Have you ever been so angry at the uncivilised state of play in the world, that you have found yourself rushing to pick up a pen, simply because through the act of controlling its motions upon a blank page, you were able to find the release you needed to calm your inner states?
Or perhaps you are a digger, and bury your moments of anger, disbelief, even pain, deep down into the confines of a darkened back room where the heart and memory can’t quite reach it. Only to find it all being released months or years or even decades later, thanks to a story or character or song, which gifts you the moment of freedom or understanding your heart has – despite your attempts – silently been searching for.
The power of stories – whether it’s creating them or consuming them – as a mode through which to grapple with any form of injustice and uncivility created by power imbalances, racisms, sexisms, corruption and greed, has always been a go-to method of activism for humankind. From the Genesis to the Torah to the Qu’ran; from Aphra Behn to Shakespeare to Oscar Wilde; from Hafez, Rumi and Rabindranath Tagore to poet goddesses like Nikita Gill; from Sojourner Truth and Abraham Lincoln to Maya Angelou, Chimamanda Ngozi Adichie and Trevor Noah, and from the Grimm brothers’ fairy tales to Winnie the Pooh to Harry Potter, stories which relate, analyse, confront, teach and even warn their listeners and readers of what the traits of an uncivilised society are and can lead to, run as deep and as far back in time as the very construction of each of our DNA.
Which is why, when it comes to the world of stories, children’s books are, in so many ways, the first line of defence. They are, after all, one of the very first tools we are gifted to understand and dismantle cruelty and injustice in all its forms. If we are what we eat, then we are also what we read. And if what we read lets us know from an early age that there are greedy dragons to slay, and rings of power that need to be thrown into Mount Doom, and silly naked emperors running around professing powers, then the leap into making it as an adult who too can battle the real-life versions of those emblems, doesn’t seem so impossible.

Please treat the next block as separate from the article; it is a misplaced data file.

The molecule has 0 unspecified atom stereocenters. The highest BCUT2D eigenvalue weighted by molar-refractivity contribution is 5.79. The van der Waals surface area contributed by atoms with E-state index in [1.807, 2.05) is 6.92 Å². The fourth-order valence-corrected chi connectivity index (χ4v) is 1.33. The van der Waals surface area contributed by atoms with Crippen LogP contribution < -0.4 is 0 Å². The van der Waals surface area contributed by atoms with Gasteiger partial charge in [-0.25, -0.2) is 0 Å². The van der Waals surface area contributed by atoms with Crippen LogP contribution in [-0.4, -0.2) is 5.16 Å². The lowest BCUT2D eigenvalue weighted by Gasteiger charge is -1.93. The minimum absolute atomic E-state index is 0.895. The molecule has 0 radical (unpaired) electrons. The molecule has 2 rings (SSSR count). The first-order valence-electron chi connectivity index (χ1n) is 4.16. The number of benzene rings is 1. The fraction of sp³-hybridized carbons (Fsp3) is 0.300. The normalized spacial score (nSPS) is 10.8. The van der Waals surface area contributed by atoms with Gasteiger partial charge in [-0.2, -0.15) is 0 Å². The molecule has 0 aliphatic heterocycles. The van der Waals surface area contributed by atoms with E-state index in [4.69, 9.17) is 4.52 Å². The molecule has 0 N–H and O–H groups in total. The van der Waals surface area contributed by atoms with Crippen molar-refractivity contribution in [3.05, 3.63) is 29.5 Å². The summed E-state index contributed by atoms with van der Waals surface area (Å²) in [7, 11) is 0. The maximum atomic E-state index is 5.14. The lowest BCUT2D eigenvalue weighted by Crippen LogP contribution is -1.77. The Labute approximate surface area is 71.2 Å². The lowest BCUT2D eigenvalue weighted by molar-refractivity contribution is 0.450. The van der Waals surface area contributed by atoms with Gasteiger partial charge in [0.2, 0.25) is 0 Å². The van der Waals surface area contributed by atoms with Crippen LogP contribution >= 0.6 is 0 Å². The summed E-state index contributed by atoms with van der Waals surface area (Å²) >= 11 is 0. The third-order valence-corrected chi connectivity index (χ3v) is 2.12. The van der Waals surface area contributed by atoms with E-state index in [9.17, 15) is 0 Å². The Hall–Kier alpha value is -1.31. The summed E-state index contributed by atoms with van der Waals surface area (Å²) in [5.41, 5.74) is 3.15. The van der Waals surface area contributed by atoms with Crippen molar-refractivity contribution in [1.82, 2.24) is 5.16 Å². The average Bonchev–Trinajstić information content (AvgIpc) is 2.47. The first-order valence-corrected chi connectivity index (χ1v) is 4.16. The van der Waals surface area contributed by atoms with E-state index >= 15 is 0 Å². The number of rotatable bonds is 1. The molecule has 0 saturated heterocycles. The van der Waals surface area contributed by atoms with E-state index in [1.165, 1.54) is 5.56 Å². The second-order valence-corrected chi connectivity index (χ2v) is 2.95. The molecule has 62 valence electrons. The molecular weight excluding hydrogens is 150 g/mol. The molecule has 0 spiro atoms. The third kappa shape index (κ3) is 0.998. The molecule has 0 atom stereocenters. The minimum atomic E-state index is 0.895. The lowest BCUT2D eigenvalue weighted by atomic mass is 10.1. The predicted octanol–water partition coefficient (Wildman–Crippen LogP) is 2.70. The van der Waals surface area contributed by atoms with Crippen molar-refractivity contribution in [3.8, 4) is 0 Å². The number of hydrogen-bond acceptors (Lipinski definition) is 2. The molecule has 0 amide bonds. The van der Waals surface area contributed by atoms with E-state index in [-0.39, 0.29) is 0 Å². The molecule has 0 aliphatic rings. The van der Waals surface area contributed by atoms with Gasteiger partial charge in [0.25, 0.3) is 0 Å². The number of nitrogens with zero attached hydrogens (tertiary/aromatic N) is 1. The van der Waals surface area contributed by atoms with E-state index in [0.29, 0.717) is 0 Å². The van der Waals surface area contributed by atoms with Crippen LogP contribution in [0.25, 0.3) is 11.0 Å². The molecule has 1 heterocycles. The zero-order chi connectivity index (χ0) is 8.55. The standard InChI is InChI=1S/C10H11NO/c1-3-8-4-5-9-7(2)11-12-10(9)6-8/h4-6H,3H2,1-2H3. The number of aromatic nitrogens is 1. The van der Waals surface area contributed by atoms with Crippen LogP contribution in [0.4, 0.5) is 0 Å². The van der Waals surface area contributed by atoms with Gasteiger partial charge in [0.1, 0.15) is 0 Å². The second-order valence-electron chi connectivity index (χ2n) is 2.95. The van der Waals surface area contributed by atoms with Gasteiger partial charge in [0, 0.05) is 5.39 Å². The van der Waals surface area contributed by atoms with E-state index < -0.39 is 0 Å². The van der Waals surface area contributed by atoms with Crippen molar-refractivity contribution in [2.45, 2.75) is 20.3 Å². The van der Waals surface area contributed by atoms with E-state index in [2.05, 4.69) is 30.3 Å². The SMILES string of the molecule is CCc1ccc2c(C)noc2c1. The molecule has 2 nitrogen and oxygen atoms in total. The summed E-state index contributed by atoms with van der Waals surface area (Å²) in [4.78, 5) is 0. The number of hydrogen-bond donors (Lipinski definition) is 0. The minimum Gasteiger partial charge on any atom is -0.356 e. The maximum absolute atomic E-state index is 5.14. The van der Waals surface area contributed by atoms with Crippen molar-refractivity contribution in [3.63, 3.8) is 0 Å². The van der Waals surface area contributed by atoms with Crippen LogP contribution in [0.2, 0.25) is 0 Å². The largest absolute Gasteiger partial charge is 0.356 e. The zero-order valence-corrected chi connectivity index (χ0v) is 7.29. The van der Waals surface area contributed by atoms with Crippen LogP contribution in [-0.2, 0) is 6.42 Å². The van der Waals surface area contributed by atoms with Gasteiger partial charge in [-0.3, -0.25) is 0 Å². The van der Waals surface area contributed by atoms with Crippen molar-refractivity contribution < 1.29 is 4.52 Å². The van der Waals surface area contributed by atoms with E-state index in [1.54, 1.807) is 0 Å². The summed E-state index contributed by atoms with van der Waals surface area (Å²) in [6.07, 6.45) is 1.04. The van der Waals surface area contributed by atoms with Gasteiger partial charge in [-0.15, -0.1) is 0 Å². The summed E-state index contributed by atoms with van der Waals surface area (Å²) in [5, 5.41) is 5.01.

As a child, I was always acutely aware of injustices in the world. From worrying about endangered animals and the Amazon rainforest, to wondering why there never seemed to be any women in any of my school books, questions born of observances of the adult world were always at the forefront of my mind and tongue. They confused me, angered me, and often led me to pick up my (colouring) pens and frantically draw or write out stories.
That urge, that need to create a world which rectified the real one, has never left me. Not really.
Which, I guess, is why I want to write the stories I do. Stories which acknowledge just a fragment of the questions our children begin to carry around inside them when they reach a state of consciousness – a consciousness often born of the failures of leaders to create the kind of society which is truly equal, loving, and just to all. From the unfathomable treatment of refugees upon which The Boy at the Back of the Class centres, to domestic violence (The Star Outside My Window), homelessness (The Night Bus Hero), food poverty (The Great (Food) Bank Heist) and racism (The Lion Above the Door), I know our children are deeply aware and perpetually hungry to understand and actively dismantle them all.
What an honour then, that in a very small way, I get to pick up my pens, and create a story or two that may potentially help them do just that.
Onjali Q. Rauf – Author and Human Rights Activist